A Nasa spacecraft is set to bring back asteroid samples to Earth today at 6pm after seven years of deep space travel.
The return marks the first mission of its kind by the US space agency, with only Japan so far succeeding in returning asteroid samples.
It is hoped studying the celestial object will help scientists gain insights into how the solar system was formed 4.5 billion years ago.
How to watch
As Osiris-Rex flies by Earth, it will release its sample return capsule into the atmosphere, which will then descend towards a Utah desert for a landing attempt.
Nasa will be live-streaming the moment the capsule will attempt to land on Earth, with the asteroid samples inside.
A broadcast on Nasa's website and social media channels will begin at 6pm on Sunday, September 24.
What is expected during the landing?
The craft will attempt to touch down on a US Department of Defence test and training range.
A parachute will be deployed upon re-entry.
Recovery crews will secure the sample return capsule and transport it to a clean room.
They will also collect soil and air samples around the canister before transporting it to Houston.
What is Bennu and how did the craft secure samples?
Bennu is a near-Earth asteroid that was first discovered in 1999 and is said to be formed from materials that date back billions of years.
“The Bennu sample may contain the molecular precursors to the origin of life and Earth’s oceans, and its study also will help scientists understand planet formation,” Nasa said.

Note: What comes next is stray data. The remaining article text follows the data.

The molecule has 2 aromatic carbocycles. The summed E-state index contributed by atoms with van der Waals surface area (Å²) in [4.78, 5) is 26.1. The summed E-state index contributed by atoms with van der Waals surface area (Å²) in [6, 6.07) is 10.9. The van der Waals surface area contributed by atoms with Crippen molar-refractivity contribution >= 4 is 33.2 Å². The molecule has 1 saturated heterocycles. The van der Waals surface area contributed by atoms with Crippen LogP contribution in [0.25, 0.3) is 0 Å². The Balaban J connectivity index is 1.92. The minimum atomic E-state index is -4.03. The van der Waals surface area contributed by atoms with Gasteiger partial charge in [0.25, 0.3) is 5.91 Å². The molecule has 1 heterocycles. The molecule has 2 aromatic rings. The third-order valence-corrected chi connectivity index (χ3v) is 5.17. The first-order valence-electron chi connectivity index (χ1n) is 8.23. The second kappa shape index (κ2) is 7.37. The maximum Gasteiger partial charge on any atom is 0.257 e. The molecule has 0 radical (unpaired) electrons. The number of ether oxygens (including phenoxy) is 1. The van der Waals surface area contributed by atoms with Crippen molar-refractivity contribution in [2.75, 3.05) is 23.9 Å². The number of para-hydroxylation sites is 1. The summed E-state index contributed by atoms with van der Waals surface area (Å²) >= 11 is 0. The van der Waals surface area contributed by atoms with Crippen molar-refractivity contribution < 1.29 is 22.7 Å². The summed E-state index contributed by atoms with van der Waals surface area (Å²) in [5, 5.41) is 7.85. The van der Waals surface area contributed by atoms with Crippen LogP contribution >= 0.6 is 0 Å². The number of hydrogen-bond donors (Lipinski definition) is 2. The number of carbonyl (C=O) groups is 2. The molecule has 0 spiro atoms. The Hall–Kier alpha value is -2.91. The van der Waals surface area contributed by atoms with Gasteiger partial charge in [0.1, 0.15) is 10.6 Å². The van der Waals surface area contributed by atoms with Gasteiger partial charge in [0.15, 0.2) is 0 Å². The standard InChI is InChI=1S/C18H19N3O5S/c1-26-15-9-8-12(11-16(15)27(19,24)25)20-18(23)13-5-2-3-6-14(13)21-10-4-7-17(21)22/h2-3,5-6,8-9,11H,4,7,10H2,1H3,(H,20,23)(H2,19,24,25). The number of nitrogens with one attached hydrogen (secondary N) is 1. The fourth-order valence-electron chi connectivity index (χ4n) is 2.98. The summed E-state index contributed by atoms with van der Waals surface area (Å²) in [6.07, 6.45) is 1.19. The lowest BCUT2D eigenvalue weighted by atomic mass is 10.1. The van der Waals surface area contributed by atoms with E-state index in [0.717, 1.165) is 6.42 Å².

The sample collection was a complex process because there was an 18.5-minute delay in sending and receiving signals between mission control and the craft due to the distance.
Navigation cameras on the capsule helped it successfully reach the asteroid.
Bennu orbits the sun at 101,388km/h. Osiris-Rex was programmed to travel towards it at about 19,400km/h and slow itself down on approach.
Once close enough, the spacecraft extended its robotic arm and vacuumed up samples.
Nasa almost lost the samples
During the collection process, a large rock prevented the container holding the samples from closing properly, causing some dust and rock to escape into space.
To save the mission, Nasa instructed the return capsule to close ahead of time and store about 60g of samples.
First US asteroid-sample-return mission
Only Japan so far has succeeded in asteroid-return missions.
Both of Japan’s Hayabusa missions successfully delivered material from two different asteroids.
However, the first mission brought back grains that showed only ordinary chondrites, the most common type of meteorite.